Flossing is a crucial step in your oral hygiene routine. The process cleans plaque and other harmful residues from the spaces between your teeth where a toothbrush cannot reach properly. If these particles remain on your smile, you might develop cavities and other serious dental problems.
Traditional string floss is an effective way to clean this part of your mouth. But you can also use a water flosser to boost efficiency in this process in conjunction with the rest of your oral hygiene regimen. This device generates a stream of water that you aim and spray to clean between your teeth.
However, in order to maximize oral health benefits from this tool, you must know how to use it properly. Read on to find advice from your dentist on using your water flosser to its fullest potential.
Choose Appropriate Device Settings
The water flosser comes with several settings that affect the speed and pressure of the water spray it generates. Begin with the lowest option so that you can get used to the feeling. Then you can adjust the pressure according to your comfort levels.
The flosser also features a few different tips that you can interchange based on your unique oral health needs. This tip is where the water spray comes from. For instance, you can choose the standard tip to clean between teeth, the tip designed to navigate around braces or other fixed oral appliances, or one that targets deep in the gum pockets.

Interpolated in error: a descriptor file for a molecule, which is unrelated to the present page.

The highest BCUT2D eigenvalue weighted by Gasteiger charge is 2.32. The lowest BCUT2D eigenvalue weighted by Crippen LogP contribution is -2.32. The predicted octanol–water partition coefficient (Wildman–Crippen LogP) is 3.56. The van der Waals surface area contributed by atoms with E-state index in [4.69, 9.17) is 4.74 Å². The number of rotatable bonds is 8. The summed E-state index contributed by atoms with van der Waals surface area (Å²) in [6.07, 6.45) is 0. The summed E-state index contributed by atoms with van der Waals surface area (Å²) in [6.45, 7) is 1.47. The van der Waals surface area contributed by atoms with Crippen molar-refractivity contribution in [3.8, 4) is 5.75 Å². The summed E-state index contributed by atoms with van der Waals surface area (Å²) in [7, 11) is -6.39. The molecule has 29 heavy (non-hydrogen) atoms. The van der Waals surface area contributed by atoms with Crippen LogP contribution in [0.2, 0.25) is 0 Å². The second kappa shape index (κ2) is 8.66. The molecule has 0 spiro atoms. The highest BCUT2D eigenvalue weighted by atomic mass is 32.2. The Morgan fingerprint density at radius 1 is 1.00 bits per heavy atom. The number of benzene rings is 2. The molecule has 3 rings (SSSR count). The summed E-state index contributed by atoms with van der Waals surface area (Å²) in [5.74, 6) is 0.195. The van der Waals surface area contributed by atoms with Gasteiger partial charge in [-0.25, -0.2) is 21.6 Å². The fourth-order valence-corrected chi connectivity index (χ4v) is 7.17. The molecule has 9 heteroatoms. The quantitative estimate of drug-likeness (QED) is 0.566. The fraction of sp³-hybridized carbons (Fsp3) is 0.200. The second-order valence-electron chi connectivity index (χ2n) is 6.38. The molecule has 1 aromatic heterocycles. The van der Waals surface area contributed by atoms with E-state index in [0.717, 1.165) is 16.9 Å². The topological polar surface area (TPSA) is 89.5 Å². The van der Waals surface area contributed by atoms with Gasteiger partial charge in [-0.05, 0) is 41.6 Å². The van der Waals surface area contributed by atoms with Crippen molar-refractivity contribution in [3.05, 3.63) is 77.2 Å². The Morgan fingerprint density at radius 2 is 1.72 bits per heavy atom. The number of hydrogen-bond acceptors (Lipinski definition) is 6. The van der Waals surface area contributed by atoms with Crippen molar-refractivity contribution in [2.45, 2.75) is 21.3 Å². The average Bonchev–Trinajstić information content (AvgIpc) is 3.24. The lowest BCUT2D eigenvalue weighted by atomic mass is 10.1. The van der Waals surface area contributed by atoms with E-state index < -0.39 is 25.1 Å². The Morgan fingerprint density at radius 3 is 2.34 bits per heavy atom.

If you would like advice about which type of water flosser will suit your goals, consult with your dentist. They can provide further details about this oral hygiene tool in relation to your specific dental health history.
Maneuver Your Water Flosser with Purpose
As with traditional flossing, you will get your teeth cleaner with this tool when you maneuver it with purpose. In order to see where to aim your water flosser, you may want to use it in front of a mirror. You should also use a water flosser over a sink to avoid making a mess.
To prevent splashing the water spray from the flosser, keep the tip under your lips. Lean over the sink and let the accumulated water drip out of your mouth and into the sink as you floss. You may also want to try a cordless water flosser, which you can use in the shower to even further avoid making a mess in your bathroom.
You can start by cleaning the spaces between the teeth at the back of the mouth and then work your way forward. Make sure to aim the tip at these gaps as well as your gumline for a thorough cleaning.
Just like with traditional flossing, you should complete this routine at least once a day. This ensures you do not accumulate plaque and other build-ups that would otherwise hurt your smile. Make sure you also brush your teeth twice per day and attend routine dental cleanings to maximize oral hygiene.